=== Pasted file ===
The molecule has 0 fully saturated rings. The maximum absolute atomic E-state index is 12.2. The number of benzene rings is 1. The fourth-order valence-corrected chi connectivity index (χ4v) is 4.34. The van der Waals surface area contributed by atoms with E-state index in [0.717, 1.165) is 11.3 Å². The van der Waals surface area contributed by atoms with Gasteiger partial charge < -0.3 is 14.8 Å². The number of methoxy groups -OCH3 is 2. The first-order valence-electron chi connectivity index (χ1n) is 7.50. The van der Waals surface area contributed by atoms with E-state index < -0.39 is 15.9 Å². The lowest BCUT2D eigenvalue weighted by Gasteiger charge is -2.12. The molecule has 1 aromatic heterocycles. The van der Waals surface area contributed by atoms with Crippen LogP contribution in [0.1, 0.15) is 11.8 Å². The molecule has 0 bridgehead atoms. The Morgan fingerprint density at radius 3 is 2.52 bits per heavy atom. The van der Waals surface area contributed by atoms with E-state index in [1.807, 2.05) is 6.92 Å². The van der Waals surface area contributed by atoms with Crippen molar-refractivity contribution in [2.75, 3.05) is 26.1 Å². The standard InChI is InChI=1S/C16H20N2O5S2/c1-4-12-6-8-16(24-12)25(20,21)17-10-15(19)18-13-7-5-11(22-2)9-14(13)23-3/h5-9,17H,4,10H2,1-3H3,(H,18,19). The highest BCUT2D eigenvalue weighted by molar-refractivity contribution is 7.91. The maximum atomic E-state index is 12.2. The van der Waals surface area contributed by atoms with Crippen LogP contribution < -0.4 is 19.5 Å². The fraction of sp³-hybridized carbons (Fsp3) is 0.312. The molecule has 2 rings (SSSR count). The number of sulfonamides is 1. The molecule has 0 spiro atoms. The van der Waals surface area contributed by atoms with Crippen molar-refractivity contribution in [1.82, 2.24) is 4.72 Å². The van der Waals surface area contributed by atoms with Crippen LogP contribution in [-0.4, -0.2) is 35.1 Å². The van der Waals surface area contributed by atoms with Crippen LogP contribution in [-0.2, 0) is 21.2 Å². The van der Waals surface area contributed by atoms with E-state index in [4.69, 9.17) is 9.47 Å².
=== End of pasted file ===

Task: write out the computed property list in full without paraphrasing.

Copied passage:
The molecule has 0 fully saturated rings. The maximum absolute atomic E-state index is 12.2. The number of benzene rings is 1. The fourth-order valence-corrected chi connectivity index (χ4v) is 4.34. The van der Waals surface area contributed by atoms with E-state index in [0.717, 1.165) is 11.3 Å². The van der Waals surface area contributed by atoms with Gasteiger partial charge < -0.3 is 14.8 Å². The number of methoxy groups -OCH3 is 2. The first-order valence-electron chi connectivity index (χ1n) is 7.50. The van der Waals surface area contributed by atoms with E-state index < -0.39 is 15.9 Å². The lowest BCUT2D eigenvalue weighted by Gasteiger charge is -2.12. The molecule has 1 aromatic heterocycles. The van der Waals surface area contributed by atoms with Crippen LogP contribution in [0.1, 0.15) is 11.8 Å². The molecule has 0 bridgehead atoms. The Morgan fingerprint density at radius 3 is 2.52 bits per heavy atom. The van der Waals surface area contributed by atoms with E-state index in [1.807, 2.05) is 6.92 Å². The van der Waals surface area contributed by atoms with Crippen molar-refractivity contribution in [2.75, 3.05) is 26.1 Å². The standard InChI is InChI=1S/C16H20N2O5S2/c1-4-12-6-8-16(24-12)25(20,21)17-10-15(19)18-13-7-5-11(22-2)9-14(13)23-3/h5-9,17H,4,10H2,1-3H3,(H,18,19). The highest BCUT2D eigenvalue weighted by molar-refractivity contribution is 7.91. The maximum atomic E-state index is 12.2. The van der Waals surface area contributed by atoms with Crippen LogP contribution < -0.4 is 19.5 Å². The fraction of sp³-hybridized carbons (Fsp3) is 0.312. The molecule has 2 rings (SSSR count). The number of sulfonamides is 1. The molecule has 0 spiro atoms. The van der Waals surface area contributed by atoms with Crippen molar-refractivity contribution in [1.82, 2.24) is 4.72 Å². The van der Waals surface area contributed by atoms with Crippen LogP contribution in [-0.4, -0.2) is 35.1 Å². The van der Waals surface area contributed by atoms with Crippen LogP contribution in [-0.2, 0) is 21.2 Å². The van der Waals surface area contributed by atoms with E-state index in [4.69, 9.17) is 9.47 Å².